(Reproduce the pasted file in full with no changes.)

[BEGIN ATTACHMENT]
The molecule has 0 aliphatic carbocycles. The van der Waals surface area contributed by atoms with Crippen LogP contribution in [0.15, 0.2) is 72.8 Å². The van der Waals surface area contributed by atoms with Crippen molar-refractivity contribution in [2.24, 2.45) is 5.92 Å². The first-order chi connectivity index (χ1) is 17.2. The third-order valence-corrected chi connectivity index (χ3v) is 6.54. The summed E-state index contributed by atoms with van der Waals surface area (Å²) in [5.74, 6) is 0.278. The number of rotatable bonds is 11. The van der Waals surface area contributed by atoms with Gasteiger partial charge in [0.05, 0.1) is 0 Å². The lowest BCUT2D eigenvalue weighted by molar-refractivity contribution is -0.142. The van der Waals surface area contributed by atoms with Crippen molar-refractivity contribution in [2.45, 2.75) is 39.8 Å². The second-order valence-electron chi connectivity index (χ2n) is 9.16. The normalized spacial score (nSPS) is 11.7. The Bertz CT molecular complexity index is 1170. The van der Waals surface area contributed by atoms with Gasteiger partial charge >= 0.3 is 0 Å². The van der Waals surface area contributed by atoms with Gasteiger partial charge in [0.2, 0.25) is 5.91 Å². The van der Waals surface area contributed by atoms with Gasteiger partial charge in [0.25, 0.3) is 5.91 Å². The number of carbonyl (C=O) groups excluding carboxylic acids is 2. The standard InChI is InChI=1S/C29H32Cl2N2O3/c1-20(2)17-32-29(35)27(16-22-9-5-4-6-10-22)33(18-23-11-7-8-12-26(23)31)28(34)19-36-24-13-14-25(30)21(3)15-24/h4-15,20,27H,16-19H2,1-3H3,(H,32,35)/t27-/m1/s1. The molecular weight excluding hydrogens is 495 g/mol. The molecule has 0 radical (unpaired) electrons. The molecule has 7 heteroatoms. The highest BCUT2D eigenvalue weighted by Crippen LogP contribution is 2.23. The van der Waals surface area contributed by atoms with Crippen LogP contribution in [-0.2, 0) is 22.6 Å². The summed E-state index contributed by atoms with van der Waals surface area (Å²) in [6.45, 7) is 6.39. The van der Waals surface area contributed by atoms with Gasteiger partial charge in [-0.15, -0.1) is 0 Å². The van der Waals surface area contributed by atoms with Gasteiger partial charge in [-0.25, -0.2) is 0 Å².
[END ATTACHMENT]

The molecule has 0 aliphatic carbocycles. The van der Waals surface area contributed by atoms with Crippen LogP contribution in [0.15, 0.2) is 72.8 Å². The van der Waals surface area contributed by atoms with Crippen molar-refractivity contribution in [2.24, 2.45) is 5.92 Å². The first-order chi connectivity index (χ1) is 17.2. The third-order valence-corrected chi connectivity index (χ3v) is 6.54. The summed E-state index contributed by atoms with van der Waals surface area (Å²) in [5.74, 6) is 0.278. The number of rotatable bonds is 11. The van der Waals surface area contributed by atoms with Gasteiger partial charge in [0.05, 0.1) is 0 Å². The lowest BCUT2D eigenvalue weighted by molar-refractivity contribution is -0.142. The van der Waals surface area contributed by atoms with Crippen molar-refractivity contribution in [2.45, 2.75) is 39.8 Å². The second-order valence-electron chi connectivity index (χ2n) is 9.16. The normalized spacial score (nSPS) is 11.7. The Bertz CT molecular complexity index is 1170. The van der Waals surface area contributed by atoms with Gasteiger partial charge >= 0.3 is 0 Å². The van der Waals surface area contributed by atoms with Gasteiger partial charge in [0.2, 0.25) is 5.91 Å². The van der Waals surface area contributed by atoms with Gasteiger partial charge in [0.25, 0.3) is 5.91 Å². The number of carbonyl (C=O) groups excluding carboxylic acids is 2. The standard InChI is InChI=1S/C29H32Cl2N2O3/c1-20(2)17-32-29(35)27(16-22-9-5-4-6-10-22)33(18-23-11-7-8-12-26(23)31)28(34)19-36-24-13-14-25(30)21(3)15-24/h4-15,20,27H,16-19H2,1-3H3,(H,32,35)/t27-/m1/s1. The molecular weight excluding hydrogens is 495 g/mol. The molecule has 0 radical (unpaired) electrons. The molecule has 7 heteroatoms. The highest BCUT2D eigenvalue weighted by Crippen LogP contribution is 2.23. The van der Waals surface area contributed by atoms with Crippen LogP contribution in [-0.2, 0) is 22.6 Å². The summed E-state index contributed by atoms with van der Waals surface area (Å²) in [6.45, 7) is 6.39. The van der Waals surface area contributed by atoms with Gasteiger partial charge in [-0.15, -0.1) is 0 Å². The van der Waals surface area contributed by atoms with Gasteiger partial charge in [-0.25, -0.2) is 0 Å².